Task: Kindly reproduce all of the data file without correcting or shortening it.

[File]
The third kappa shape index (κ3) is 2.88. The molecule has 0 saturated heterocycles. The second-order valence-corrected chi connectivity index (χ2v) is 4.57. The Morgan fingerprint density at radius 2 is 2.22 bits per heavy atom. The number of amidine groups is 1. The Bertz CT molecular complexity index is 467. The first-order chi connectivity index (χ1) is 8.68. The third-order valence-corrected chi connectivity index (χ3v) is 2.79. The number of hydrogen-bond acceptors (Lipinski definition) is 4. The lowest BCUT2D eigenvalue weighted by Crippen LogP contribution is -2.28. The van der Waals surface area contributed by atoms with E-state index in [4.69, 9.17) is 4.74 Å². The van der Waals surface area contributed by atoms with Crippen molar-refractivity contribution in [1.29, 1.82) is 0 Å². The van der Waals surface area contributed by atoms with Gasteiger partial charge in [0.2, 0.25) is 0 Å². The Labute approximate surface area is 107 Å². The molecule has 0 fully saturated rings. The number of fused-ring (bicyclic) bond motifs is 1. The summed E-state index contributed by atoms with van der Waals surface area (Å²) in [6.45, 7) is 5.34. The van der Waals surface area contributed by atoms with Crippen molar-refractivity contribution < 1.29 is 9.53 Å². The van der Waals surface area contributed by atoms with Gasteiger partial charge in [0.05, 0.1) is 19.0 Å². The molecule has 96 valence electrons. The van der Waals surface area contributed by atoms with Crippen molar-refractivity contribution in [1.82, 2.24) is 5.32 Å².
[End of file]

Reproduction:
The third kappa shape index (κ3) is 2.88. The molecule has 0 saturated heterocycles. The second-order valence-corrected chi connectivity index (χ2v) is 4.57. The Morgan fingerprint density at radius 2 is 2.22 bits per heavy atom. The number of amidine groups is 1. The Bertz CT molecular complexity index is 467. The first-order chi connectivity index (χ1) is 8.68. The third-order valence-corrected chi connectivity index (χ3v) is 2.79. The number of hydrogen-bond acceptors (Lipinski definition) is 4. The lowest BCUT2D eigenvalue weighted by Crippen LogP contribution is -2.28. The van der Waals surface area contributed by atoms with E-state index in [4.69, 9.17) is 4.74 Å². The van der Waals surface area contributed by atoms with Crippen molar-refractivity contribution in [1.29, 1.82) is 0 Å². The van der Waals surface area contributed by atoms with Gasteiger partial charge in [0.2, 0.25) is 0 Å². The Labute approximate surface area is 107 Å². The molecule has 0 fully saturated rings. The number of fused-ring (bicyclic) bond motifs is 1. The summed E-state index contributed by atoms with van der Waals surface area (Å²) in [6.45, 7) is 5.34. The van der Waals surface area contributed by atoms with Crippen molar-refractivity contribution < 1.29 is 9.53 Å². The van der Waals surface area contributed by atoms with Gasteiger partial charge in [0.05, 0.1) is 19.0 Å². The molecule has 96 valence electrons. The van der Waals surface area contributed by atoms with Crippen molar-refractivity contribution in [1.82, 2.24) is 5.32 Å².